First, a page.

Over 120,000 people have taken an online course on violence given by the National Centre for Knowledge on Men’s Violence Against Women (NCK). In order to enhance its research profile, NCK has been moved organisationally to the Department of Women's and Children's Health.2022-09-21
The National Centre for Knowledge on Men’s Violence Against Women to strengthen its research profile
The National Centre for Knowledge on Men’s Violence Against Women (NCK) at Uppsala University and Uppsala University Hospital is now moving to enhance its research profile. A new professorship is being appointed and two researcher positions have been created. In connection with this, the centre has been moved closer to the Department of Women's and Children's Health.
“The investment in additional research services is an important addition to the activities and efforts against men's violence against women. During the pandemic in particular we have seen an increased awareness of how widespread violence is, and more and more people are demanding greater knowledge in this area,” notes Anita Hussénius, Director of NCK.
National competence support
NCK is Sweden’s national knowledge and resource centre for issues surrounding men’s violence against women, honour-based violence and oppression, and violence in same-sex relationships. The general aim is to enhance knowledge about violence at a national level and ensure it can be translated into practice and provide a concrete benefit for women subjected to violence across the country. As well as through research and education, this is achieved through the web-based national competence support that has been built up using NCK's knowledge bank as a hub and by offering expertise to authorities, the idea-driven sector, the media and the general public.
“NCK’s strength is its combination of University-based activities and the day-to-day contact with women at both the outpatient clinic for women subjected to violence, or Kvinnofridsmottagningen, and through the national support line, Kvinnofridslinjen. We are now strengthening the collaboration between patient services and research and education, and have recruited a new operations manager for the clinic who will play an active part in the research,” adds Hussénius.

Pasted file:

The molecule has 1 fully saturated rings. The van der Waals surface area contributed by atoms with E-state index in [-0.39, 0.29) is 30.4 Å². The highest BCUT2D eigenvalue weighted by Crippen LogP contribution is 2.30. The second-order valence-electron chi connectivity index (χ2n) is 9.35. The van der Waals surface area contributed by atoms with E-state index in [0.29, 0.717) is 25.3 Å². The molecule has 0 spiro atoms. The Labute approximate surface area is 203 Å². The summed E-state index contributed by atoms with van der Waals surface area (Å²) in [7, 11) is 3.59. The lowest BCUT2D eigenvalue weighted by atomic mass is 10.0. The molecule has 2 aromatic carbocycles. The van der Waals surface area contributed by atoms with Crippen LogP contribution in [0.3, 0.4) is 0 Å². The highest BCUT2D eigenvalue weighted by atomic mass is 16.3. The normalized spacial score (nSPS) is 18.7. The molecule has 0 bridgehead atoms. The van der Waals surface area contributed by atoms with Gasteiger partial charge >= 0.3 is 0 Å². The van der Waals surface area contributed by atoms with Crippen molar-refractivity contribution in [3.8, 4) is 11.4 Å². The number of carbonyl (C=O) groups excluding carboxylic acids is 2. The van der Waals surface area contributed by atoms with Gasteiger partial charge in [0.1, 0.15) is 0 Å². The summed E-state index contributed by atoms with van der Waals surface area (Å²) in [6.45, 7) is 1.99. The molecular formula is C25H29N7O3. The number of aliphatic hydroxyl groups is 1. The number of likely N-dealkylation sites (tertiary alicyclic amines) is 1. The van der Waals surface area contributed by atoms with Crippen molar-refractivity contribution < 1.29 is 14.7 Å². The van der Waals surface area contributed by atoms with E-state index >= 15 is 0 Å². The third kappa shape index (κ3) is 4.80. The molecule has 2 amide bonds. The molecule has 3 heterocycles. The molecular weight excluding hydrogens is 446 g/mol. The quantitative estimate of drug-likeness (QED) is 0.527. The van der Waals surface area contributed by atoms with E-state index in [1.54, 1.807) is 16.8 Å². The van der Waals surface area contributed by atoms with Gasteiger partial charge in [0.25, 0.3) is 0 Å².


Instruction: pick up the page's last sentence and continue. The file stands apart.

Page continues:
NCK has also been moved closer to research and education by becoming part of the Department of Women's and Children's Health, having previously been operationally directly answerable to the Vice-Chancellor. The research activities and higher education courses at NCK have also previously been conducted in collaboration with the department, but the new organisation will facilitate and enhance this collaboration.
“We also carried out a work environment survey in connection with the organisational move, which highlighted a need for developing both managerial and staff culture – work which we have already begun via an initial workshop, for example,” explains Hussénius.
A reorganisation of the part of NCK for which the University is the accountable authority was also implemented in connection with the organisational move. The idea is for the whole operation to become more like other activities at the University, with fixed-term managerial positions and greater rotation. The hope is thus to enhance interprofessional collaboration at the centre.
Clinical operations at Uppsala University Hospital, which include the Outpatient clinic for women subjected to violence (Kvinnofridsmottagningen) and staff at the national support line, are not affected by the reorganisation.
The National Centre for Knowledge on Men’s Violence Against Women
The National Centre for Knowledge on Men’s Violence Against Women (NCK) is tasked by the government with enhancing knowledge nationwide about men’s violence against women, honour-based violence and oppression, and violence in same-sex relationships.
Its activities include:
- Kvinnofridslinjen, a national support line for women subjected to violence.
- Outpatient clinic for women subjected to violence in Region Uppsala (Kvinnofridsmottagningen).
- Knowledge bank containing research, thematic guides, literature tips, publications and more.
- Courses: credit-bearing courses, contract education and open online courses, including an online course on violence taken by over 120,000 people.